The original manuscripts for the music included on this program are to this day preserved in the Moravian city of Kromeriz, in what is today the eastern part of the Czech Republic. Following the devastations of the Thirty-Years War, during which much of the city had been destroyed, Carl Liechtenstein-Castelcorn (1624-1695), Prince-Bishop of Olomouc, began rebuilding the bishop’s personal palace and gardens in Kromeriz and, as a further essential ornament to his court, formed a small musical ensemble and sought to obtain copies of the newest pieces from the Imperial Hapsburg court in Vienna, Salzburg, and even from Rome. While Prince- Bishop Carl was certainly interested in music, the day-to-day responsibility of leading the musicians was given to Pavel Josef Vejvanovsky, who also personally hand-copied most of the music still contained in the Prince-Bishop’s musical archive.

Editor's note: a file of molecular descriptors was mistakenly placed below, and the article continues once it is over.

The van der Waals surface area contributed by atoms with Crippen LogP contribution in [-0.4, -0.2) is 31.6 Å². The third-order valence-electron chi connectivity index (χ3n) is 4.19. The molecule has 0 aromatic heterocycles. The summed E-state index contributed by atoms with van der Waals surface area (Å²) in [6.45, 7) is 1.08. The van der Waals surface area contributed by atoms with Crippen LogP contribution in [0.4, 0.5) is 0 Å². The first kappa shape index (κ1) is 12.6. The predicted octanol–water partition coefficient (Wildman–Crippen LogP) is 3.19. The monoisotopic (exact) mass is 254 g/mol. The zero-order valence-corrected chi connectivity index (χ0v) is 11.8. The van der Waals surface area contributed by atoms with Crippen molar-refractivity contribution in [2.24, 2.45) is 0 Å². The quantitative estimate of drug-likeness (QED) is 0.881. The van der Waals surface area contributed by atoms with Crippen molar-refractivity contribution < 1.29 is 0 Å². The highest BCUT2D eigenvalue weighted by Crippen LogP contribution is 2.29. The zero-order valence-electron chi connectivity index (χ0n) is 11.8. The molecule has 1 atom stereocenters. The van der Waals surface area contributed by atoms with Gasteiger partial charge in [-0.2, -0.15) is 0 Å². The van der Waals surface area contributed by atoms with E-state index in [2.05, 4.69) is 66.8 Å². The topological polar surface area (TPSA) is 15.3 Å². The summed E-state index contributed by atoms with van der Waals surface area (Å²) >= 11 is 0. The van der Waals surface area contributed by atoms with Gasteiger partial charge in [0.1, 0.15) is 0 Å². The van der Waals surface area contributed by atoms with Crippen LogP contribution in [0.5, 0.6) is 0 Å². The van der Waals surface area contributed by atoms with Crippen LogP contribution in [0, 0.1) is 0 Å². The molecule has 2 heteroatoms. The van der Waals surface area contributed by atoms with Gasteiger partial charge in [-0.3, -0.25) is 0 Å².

Among the Prince-Bishop and his administrators, Vejvanovsky was given the affectionate nickname “Paul Trompeter” in recognition of his skill as a very inventive and virtuoso performer, and this is reflected in the prominent use of the trumpet in many works from the Kromeriz archives, such as Heinrich Ignaz Franz Biber’s trumpet duets and his Sonata I or the otherwise unknown C.M.’s Sonata Mayalis, which may have been used for entertainment following a boar hunt on the Prince-Bishop’s estates. The sound of the trumpet was, during the Baroque, a powerful symbol of its role both as an instrument of nobility and of war. Yet even when trumpets weren’t actually present, fanfare-like passages in the music could be used to evoke a musical battle, as in the Sonata à 6. duobus Choris by Johann Heinrich Schmeltzer. While the manuscript in Kromeriz gives only a generic title, a recently examined manuscript copied in 1662 by Johann Ludwig, a musician from Wolfenbüttel, makes the meaning of this work explicit: Sonata tubicinum (Sonata “of trumpets”), a musical battle of trumpet-calls between the two separate choirs of string instruments.